How will Wizards navigate a much deeper East?


Two years ago, after the Wizards bottomed out in the Orlando bubble, they closed the season with a 25-47 record overall. Despite being 22 games under .500, they had the 10th-best record in the East, which means if the play-in tournament had existed in its current form, the Wizards would have been postseason bound.

Fast forward to this season and the Wizards, at 12 games under .500, finished 12th in the Eastern Conference. The final play-in team, the Charlotte Hornets, had a winning record of 43-39.

The 8th-seed this year, the Cleveland Cavaliers, was six games above .500, at 44-38. Meanwhile, the Wizards just last season made the playoffs as the 8-seed despite being four games under .500 (34-38)

The East also won its 2021-22 season series against the West with a record of 226-224. Though the margin was slim, according to NBA PR it was the first time that has happened since 2008-09 and just the second time in the last 23 years.  

Those are just some measures that show how much better the Eastern Conference was this year. All of a sudden, the conference is extremely deep, like the cast of F9, the ninth Fast and Furious, deep (Vin Diesel, John Cena, Ludacris, Charlize Theron, Kurt Russell, Cardi B AND Helen Mirren? Come on.). 

After decades of Western Conference superiority in the NBA, the tide may have finally shifted. The question is whether it is here to stay and if so, what that would mean for teams like the Wizards who were on the playoff bubble this season and could face a more difficult road ahead.


The West may still be better at the top, as the two best records were owned by Western Conference teams (Suns and Grizzlies), but there is no question at the moment it is much harder to make the playoffs in the East. The 10-seed Hornets had a better record than the Clippers (42-40), who finished eighth in the West.

In most years, the 10-seed in the East comes in well below .500, often around 8-to-12 games under. More often than not, the 8-seed has a losing record. Since 2000, only seven times has the No. 8 team in the East had a winning record. Before this season, 2015-16 was the only year since 2000 that featured the 10-seed finishing at .500 or better. That was the 41-41 Wizards with a young John Wall and Bradley Beal.

Looking ahead, what could make this Eastern Conference glow-up sustainable is the fact there are quite a few teams that may get better over time. The Nets, for instance, were the seventh-seed largely due to injuries and roster turnover. If Kevin Durant stays healthy and Ben Simmons is available, they are much better than a 44-win team.

There are also a collection of young teams that could improve as their players develop. The 9-seed Hawks have loads of young talent highlighted by Trae Young, the Hornets have a young star in LaMelo Ball, the 8-seed Cavs have Darius Garland and Evan Mobley Jr. just scratching the surface of their potential and the 5-seed Raptors could get better as Scottie Barnes ascends.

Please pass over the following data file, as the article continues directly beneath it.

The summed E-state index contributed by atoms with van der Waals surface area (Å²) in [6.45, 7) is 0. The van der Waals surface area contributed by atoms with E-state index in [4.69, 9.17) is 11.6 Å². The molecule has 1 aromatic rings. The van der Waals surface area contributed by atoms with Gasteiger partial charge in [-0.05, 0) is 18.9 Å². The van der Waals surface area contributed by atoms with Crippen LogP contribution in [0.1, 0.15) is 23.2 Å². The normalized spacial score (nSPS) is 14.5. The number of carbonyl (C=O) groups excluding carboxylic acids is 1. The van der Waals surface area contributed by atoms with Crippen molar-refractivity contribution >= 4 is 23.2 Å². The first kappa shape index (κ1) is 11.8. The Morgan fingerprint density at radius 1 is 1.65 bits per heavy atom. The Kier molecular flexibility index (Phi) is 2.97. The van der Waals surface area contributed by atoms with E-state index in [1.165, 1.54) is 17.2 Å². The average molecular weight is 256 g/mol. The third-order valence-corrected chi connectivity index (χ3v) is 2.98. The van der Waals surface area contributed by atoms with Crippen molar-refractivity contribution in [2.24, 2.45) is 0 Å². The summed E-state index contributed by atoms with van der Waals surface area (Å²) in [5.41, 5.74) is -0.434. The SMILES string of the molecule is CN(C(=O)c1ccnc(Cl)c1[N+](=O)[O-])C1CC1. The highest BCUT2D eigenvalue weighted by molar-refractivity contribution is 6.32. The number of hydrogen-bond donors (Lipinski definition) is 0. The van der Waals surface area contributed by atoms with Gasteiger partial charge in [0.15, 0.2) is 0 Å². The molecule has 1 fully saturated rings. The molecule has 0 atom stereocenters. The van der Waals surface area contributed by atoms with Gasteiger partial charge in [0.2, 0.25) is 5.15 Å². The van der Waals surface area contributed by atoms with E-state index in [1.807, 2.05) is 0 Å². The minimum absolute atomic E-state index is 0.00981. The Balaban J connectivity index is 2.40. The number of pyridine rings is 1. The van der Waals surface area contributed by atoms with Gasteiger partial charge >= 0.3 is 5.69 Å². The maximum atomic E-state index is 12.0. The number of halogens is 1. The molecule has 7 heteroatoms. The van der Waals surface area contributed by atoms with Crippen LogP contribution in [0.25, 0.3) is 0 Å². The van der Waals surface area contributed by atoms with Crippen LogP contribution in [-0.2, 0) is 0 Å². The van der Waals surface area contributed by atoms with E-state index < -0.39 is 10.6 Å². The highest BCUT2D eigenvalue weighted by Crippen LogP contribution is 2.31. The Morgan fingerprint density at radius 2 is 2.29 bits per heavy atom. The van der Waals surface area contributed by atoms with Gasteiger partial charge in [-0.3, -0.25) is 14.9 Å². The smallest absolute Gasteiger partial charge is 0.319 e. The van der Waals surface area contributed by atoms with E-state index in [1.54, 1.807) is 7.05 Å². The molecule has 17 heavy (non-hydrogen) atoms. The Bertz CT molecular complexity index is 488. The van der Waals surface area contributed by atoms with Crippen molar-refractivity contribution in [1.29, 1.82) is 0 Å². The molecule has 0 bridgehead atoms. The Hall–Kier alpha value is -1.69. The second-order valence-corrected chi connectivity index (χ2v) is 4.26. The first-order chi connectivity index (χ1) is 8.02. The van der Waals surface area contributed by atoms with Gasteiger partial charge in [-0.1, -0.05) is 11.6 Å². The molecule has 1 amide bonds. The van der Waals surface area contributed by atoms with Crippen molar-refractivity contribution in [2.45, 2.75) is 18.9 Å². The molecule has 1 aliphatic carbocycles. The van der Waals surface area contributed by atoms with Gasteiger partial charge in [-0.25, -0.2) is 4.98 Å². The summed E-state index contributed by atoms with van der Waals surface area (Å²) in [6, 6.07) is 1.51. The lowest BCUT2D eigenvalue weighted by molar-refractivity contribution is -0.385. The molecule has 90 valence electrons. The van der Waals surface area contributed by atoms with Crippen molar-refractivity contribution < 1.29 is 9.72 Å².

On the other hand, some of the balance and league-wide parity could be the product of teams in the West having down years. Kawhi Leonard missed the whole season and with him, the Clippers would likely win more than 42 games. The Nuggets were held back by injuries to Jamal Murray and Michael Porter Jr. The Lakers were a mess, but also could have been much better if Anthony Davis stayed healthy. Injuries to Damian Lillard and Zion Williamson also had domino effects.

It's possible the West is back to being the better conference next season. Part of the equation has been young stars and top draft picks going to the West, thereby preserving its advantage over the East potentially for years to come. Three out of the last four No. 1 overall picks have gone to the West, for instance. But also four of the top-5 picks in last year's draft went East and two of the teams with the best lottery odds this year are Eastern Conference teams.

So, how does this pertain to the Wizards? While they likely pay much more attention to their own roster, if 2021-22 was the start of a years-long trend, they may need to be much better than they were in years past just to make the postseason. The West, at its peak in recent years, has required 50 wins just to get a top-8 seed. Washington hasn't won 50 games since the 1970s.


If the East did get to that point, it could create some natural urgency for the Wizards to aim higher, to get more aggressive in building their roster. This year, it required 46 wins just to be the sixth seed, while the Wizards haven't won that many since 2016-17.

It may be a new era in the Eastern Conference. The Wizards have made some legitimate progress in developing their young players and acquiring quality veterans like Kristaps Porzingis and Kyle Kuzma. But moving forward in the East, it may take a really good team just to make the playoffs.